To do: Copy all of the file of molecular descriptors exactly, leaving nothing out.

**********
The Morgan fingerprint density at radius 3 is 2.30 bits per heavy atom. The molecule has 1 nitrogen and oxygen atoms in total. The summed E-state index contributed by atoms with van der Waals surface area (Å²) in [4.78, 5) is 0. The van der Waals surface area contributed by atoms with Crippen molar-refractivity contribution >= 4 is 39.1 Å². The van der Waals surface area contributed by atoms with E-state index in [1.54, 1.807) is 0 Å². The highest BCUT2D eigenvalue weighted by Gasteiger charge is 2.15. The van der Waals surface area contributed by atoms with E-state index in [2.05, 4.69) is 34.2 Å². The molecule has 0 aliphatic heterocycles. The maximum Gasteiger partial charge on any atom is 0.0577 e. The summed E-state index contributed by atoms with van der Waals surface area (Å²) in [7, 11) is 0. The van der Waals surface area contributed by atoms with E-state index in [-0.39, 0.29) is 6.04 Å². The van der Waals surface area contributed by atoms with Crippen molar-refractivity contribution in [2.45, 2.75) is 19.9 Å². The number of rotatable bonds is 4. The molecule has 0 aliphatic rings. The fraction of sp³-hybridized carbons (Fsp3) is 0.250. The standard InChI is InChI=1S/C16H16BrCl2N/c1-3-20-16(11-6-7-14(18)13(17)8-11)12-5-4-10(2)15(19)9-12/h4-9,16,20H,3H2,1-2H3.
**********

The Morgan fingerprint density at radius 3 is 2.30 bits per heavy atom. The molecule has 1 nitrogen and oxygen atoms in total. The summed E-state index contributed by atoms with van der Waals surface area (Å²) in [4.78, 5) is 0. The van der Waals surface area contributed by atoms with Crippen molar-refractivity contribution >= 4 is 39.1 Å². The van der Waals surface area contributed by atoms with E-state index in [1.54, 1.807) is 0 Å². The highest BCUT2D eigenvalue weighted by Gasteiger charge is 2.15. The van der Waals surface area contributed by atoms with E-state index in [2.05, 4.69) is 34.2 Å². The molecule has 0 aliphatic heterocycles. The maximum Gasteiger partial charge on any atom is 0.0577 e. The summed E-state index contributed by atoms with van der Waals surface area (Å²) in [7, 11) is 0. The van der Waals surface area contributed by atoms with E-state index in [-0.39, 0.29) is 6.04 Å². The van der Waals surface area contributed by atoms with Crippen molar-refractivity contribution in [2.45, 2.75) is 19.9 Å². The number of rotatable bonds is 4. The molecule has 0 aliphatic rings. The fraction of sp³-hybridized carbons (Fsp3) is 0.250. The standard InChI is InChI=1S/C16H16BrCl2N/c1-3-20-16(11-6-7-14(18)13(17)8-11)12-5-4-10(2)15(19)9-12/h4-9,16,20H,3H2,1-2H3.